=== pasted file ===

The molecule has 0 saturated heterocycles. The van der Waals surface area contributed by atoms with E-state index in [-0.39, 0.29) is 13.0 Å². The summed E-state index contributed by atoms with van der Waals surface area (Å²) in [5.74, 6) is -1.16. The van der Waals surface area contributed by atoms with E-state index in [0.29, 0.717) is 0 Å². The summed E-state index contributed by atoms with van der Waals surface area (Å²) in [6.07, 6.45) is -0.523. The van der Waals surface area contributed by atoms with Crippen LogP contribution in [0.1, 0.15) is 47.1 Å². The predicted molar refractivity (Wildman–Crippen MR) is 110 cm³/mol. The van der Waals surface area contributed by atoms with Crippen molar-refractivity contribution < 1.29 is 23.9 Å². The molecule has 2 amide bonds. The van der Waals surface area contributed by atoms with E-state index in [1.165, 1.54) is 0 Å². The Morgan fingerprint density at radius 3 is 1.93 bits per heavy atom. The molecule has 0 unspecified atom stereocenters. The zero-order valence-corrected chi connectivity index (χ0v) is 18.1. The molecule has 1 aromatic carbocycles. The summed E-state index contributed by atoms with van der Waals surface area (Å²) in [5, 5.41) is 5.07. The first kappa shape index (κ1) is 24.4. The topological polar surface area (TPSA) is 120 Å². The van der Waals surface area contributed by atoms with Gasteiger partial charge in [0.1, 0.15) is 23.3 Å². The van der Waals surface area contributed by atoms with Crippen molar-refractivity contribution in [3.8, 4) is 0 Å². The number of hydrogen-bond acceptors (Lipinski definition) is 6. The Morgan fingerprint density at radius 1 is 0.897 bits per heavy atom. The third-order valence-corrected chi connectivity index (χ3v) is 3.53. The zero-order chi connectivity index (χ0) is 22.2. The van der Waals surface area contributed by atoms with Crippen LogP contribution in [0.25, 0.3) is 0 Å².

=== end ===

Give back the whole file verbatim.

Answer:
The molecule has 0 saturated heterocycles. The van der Waals surface area contributed by atoms with E-state index in [-0.39, 0.29) is 13.0 Å². The summed E-state index contributed by atoms with van der Waals surface area (Å²) in [5.74, 6) is -1.16. The van der Waals surface area contributed by atoms with E-state index in [0.29, 0.717) is 0 Å². The summed E-state index contributed by atoms with van der Waals surface area (Å²) in [6.07, 6.45) is -0.523. The van der Waals surface area contributed by atoms with Crippen LogP contribution in [0.1, 0.15) is 47.1 Å². The predicted molar refractivity (Wildman–Crippen MR) is 110 cm³/mol. The van der Waals surface area contributed by atoms with Crippen molar-refractivity contribution < 1.29 is 23.9 Å². The molecule has 2 amide bonds. The van der Waals surface area contributed by atoms with E-state index in [1.165, 1.54) is 0 Å². The Morgan fingerprint density at radius 3 is 1.93 bits per heavy atom. The molecule has 0 unspecified atom stereocenters. The zero-order valence-corrected chi connectivity index (χ0v) is 18.1. The molecule has 1 aromatic carbocycles. The summed E-state index contributed by atoms with van der Waals surface area (Å²) in [5, 5.41) is 5.07. The first kappa shape index (κ1) is 24.4. The topological polar surface area (TPSA) is 120 Å². The van der Waals surface area contributed by atoms with Gasteiger partial charge in [0.1, 0.15) is 23.3 Å². The van der Waals surface area contributed by atoms with Crippen molar-refractivity contribution in [3.8, 4) is 0 Å². The number of hydrogen-bond acceptors (Lipinski definition) is 6. The Morgan fingerprint density at radius 1 is 0.897 bits per heavy atom. The third-order valence-corrected chi connectivity index (χ3v) is 3.53. The zero-order chi connectivity index (χ0) is 22.2. The van der Waals surface area contributed by atoms with Crippen LogP contribution in [0.25, 0.3) is 0 Å².